How Vanquish changes the cover-shooter forever

HANDS-ON: Trust us, you have not played anything like this before

It%26rsquo;s about total freedom

By now you should be considering the various levels of cool that can be unleashed by combining all three of the suit’s main powers in freeform, improvised combat. And the reality won’t disappoint. All of Sam’s abilities are responsive and slick, meaning that in no time you’ll be hurtling through and around huge arenas, radically changing your direction and angle of attack on the fly. There's no gradual, linearcrawl through funneled cover here. You can zig-zag through 360-degree carnage like a jigsaw blade.

Above:Taking coverand shooting is just one option in Vanquish

You’ll switch between weapons and tactics on a second-by-second basis, sniping from cover one moment, then shotgunning through a previously-distant mob a quick boost-dash later. Then you’ll lob an EMP at a nearby mech, drop-kick its face off in slo-mo, and immediately boost away to a spare cover location you just spotted whilst in flippingthrough mid-air. You'll vault, pummel and blast in every direction as you tear along the ground towards it, and along the way you’ll notice that another mech has fired a missile, so you’ll catch that missile and throw it back without breaking your flow for a moment.

Above: Punch. Crump. Head. Exploding.

Vanquish makes you more mobile and more versatile than any cover-shooter has ever dreamed to before. It feels as much like a third-person fighting game as a shooter, and as much like a racing game as a third-person fighter. It’s tough to get a handle on things at first. Between the ferocity of what’s going on around you, the speed and responsiveness of Sam’s handling, his sheer number of options, and the all-out sensory overload, it’s even a little intimidating.

But take a deep breath, take your time learning how things combo together, and above all, throw away all preconceptions of what you’re capable of in a cover-shooter. And before long you’ll be having an absolute riot. The only limitations on how you can win a battle in Vanquish are the ones you assume exist.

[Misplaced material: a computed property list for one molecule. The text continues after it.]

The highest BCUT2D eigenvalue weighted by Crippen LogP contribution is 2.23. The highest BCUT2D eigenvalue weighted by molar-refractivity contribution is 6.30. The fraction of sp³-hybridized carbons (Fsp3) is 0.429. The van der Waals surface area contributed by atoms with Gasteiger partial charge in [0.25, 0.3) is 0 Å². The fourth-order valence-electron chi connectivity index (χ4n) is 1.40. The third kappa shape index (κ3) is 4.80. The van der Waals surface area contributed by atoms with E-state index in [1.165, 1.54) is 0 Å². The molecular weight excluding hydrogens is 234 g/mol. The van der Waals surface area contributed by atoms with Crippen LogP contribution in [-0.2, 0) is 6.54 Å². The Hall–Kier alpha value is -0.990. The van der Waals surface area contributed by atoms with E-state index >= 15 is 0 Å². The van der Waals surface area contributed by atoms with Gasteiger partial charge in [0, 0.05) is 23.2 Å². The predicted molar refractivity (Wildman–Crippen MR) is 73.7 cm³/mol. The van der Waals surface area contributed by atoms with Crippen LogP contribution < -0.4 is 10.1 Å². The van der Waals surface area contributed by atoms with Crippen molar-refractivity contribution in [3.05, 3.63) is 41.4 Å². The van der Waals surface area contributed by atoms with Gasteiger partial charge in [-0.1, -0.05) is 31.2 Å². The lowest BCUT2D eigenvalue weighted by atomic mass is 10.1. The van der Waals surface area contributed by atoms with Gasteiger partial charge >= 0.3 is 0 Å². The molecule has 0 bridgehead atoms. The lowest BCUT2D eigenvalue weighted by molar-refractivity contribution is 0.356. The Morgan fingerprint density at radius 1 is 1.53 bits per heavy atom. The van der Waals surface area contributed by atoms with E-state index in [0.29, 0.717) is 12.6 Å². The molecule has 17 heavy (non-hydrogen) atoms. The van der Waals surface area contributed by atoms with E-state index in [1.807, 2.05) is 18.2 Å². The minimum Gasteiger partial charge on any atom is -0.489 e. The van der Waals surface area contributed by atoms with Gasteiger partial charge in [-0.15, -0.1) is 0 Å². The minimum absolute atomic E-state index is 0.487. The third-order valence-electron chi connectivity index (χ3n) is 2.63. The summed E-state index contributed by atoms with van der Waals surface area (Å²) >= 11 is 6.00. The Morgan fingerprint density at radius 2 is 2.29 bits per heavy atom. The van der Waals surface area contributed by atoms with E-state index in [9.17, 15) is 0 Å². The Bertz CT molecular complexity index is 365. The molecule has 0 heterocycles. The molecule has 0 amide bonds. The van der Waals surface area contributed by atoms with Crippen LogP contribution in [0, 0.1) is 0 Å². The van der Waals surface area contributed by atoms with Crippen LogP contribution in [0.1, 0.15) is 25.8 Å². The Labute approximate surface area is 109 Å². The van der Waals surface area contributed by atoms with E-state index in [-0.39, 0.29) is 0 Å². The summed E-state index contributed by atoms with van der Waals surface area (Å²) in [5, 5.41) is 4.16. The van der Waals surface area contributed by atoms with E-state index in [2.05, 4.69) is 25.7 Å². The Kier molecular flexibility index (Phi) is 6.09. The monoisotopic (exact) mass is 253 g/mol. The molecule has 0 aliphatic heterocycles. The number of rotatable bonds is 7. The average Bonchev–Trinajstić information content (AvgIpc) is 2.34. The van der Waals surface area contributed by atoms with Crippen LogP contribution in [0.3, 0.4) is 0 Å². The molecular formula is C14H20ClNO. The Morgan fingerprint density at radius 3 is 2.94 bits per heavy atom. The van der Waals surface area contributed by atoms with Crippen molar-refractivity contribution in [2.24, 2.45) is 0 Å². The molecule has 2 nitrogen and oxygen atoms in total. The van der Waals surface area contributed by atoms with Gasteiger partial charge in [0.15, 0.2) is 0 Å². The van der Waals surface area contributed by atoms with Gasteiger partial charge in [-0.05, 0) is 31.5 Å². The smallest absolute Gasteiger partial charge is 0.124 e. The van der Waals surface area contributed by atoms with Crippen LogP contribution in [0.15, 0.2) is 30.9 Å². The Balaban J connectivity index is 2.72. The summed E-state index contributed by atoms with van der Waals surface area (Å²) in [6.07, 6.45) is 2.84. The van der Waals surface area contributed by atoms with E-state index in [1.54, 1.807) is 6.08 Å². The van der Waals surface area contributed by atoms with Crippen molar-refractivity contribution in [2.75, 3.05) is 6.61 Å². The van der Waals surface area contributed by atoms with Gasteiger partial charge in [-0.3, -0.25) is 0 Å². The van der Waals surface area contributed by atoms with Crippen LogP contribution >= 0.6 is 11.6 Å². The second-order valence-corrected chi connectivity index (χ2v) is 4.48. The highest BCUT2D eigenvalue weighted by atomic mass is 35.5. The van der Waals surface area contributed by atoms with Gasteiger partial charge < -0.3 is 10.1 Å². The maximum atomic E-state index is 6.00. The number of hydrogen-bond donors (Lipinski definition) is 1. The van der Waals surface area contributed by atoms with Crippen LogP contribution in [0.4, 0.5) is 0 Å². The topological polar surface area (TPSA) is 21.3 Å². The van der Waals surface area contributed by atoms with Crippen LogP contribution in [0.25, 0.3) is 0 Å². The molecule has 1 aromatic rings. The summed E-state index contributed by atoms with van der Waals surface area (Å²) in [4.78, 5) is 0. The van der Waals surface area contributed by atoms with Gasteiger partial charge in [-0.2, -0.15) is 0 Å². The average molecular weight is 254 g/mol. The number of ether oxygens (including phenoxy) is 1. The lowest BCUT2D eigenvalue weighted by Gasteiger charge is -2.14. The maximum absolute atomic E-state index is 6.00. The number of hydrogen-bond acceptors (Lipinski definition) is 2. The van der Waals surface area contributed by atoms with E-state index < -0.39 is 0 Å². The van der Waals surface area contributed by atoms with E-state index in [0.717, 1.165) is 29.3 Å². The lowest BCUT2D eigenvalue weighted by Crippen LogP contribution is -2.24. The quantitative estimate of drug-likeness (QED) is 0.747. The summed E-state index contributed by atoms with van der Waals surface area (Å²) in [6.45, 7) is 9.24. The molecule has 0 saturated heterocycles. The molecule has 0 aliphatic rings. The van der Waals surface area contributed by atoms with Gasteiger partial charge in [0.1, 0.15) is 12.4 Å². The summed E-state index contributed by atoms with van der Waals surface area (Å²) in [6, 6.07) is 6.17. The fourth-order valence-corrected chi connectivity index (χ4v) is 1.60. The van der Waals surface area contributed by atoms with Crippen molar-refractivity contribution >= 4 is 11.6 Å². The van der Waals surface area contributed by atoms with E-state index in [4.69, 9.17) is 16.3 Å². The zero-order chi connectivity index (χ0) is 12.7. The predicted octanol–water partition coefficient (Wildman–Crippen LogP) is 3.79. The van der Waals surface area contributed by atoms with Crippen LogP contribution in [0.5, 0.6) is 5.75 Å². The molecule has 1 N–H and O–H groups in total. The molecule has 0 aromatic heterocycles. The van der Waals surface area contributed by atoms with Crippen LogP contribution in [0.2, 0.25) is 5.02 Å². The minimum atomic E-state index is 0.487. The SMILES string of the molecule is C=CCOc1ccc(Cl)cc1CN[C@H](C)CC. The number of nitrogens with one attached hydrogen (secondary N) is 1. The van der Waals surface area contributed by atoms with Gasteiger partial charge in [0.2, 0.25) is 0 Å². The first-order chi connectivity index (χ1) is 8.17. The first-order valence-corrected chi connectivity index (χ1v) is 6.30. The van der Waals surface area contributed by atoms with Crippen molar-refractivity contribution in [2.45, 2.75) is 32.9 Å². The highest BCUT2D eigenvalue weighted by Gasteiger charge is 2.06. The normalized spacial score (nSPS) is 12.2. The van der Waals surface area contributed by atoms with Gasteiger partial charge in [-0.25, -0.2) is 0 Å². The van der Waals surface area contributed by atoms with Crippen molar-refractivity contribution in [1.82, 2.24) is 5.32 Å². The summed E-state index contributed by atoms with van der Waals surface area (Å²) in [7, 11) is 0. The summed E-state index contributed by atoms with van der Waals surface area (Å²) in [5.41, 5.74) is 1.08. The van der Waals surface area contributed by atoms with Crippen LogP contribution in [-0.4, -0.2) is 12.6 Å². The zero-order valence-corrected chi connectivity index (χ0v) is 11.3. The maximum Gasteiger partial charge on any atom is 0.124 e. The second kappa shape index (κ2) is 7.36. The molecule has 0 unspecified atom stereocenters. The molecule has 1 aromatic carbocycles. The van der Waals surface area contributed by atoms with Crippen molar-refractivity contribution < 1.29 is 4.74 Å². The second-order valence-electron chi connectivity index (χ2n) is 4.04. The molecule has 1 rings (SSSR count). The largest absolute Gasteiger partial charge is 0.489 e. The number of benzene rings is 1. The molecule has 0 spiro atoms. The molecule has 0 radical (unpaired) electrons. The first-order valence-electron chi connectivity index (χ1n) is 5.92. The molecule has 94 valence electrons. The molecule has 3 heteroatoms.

It%26rsquo;s stupidly beautiful

Above: Wait 'til you see that train moving. Your eyes will burst with joy

You know this already, but I need to reiterate it. Vanquish is a sparkling eyeball feast. It might feature a lot of cold, hard metal within its space station environments, but never once during my play time did they feel sterile or dull. There’s enough flair in the visual direction and more than enough gleaming beauty in its execution to keep your peepers engrossed despite the lack of fleshy organic matter on show. Sam might be fighting robots, but the attention paid to the way they move, spark and explode when shot makes taking them down as visceral an experience as setting off a cluster bomb in a blood bank.

Above: The odds look stacked. They probably are. But not in his favour

Not that it will be metallic environments all the way. Vanquish’s setting is an impossibly vast Halo-style ring, and is home to countless millions. Scanning its inverted horizon I saw industrial areas mingled with cities mingled with huge swathes of grassy parkland. I’m told that we’ll get to explore a wide spread of environments as we shoot our way through the installation, and having had a brief taste of the station’s overall ambience while tearing through it on a dizzyingly fast train ride (while being mercilessly attacked, naturally), I’d say that the visual mix of gleaming pristine technology and lush verdancy is a unique and atmospheric winner.

The west has been evolving the third-person shooter for a whole generation now, but with Vanquish it feels like Japan could be bringing us the first realrevolution in a long time. And that makes sense. The last time it did that, the game was Resident Evil 4, andwas headed up by Capcom's Shinji Mikami. Vanquish is headed up by a very similar looking man of the same name at Platinum Games. So trust me. You really need to be watching this one...


Long-time GR+ writer Dave has been gaming with immense dedication ever since he failed dismally at some '80s arcade racer on a childhood day at the seaside (due to being too small to reach the controls without help). These days he's an enigmatic blend of beard-stroking narrative discussion and hard-hitting Psycho Crushers.


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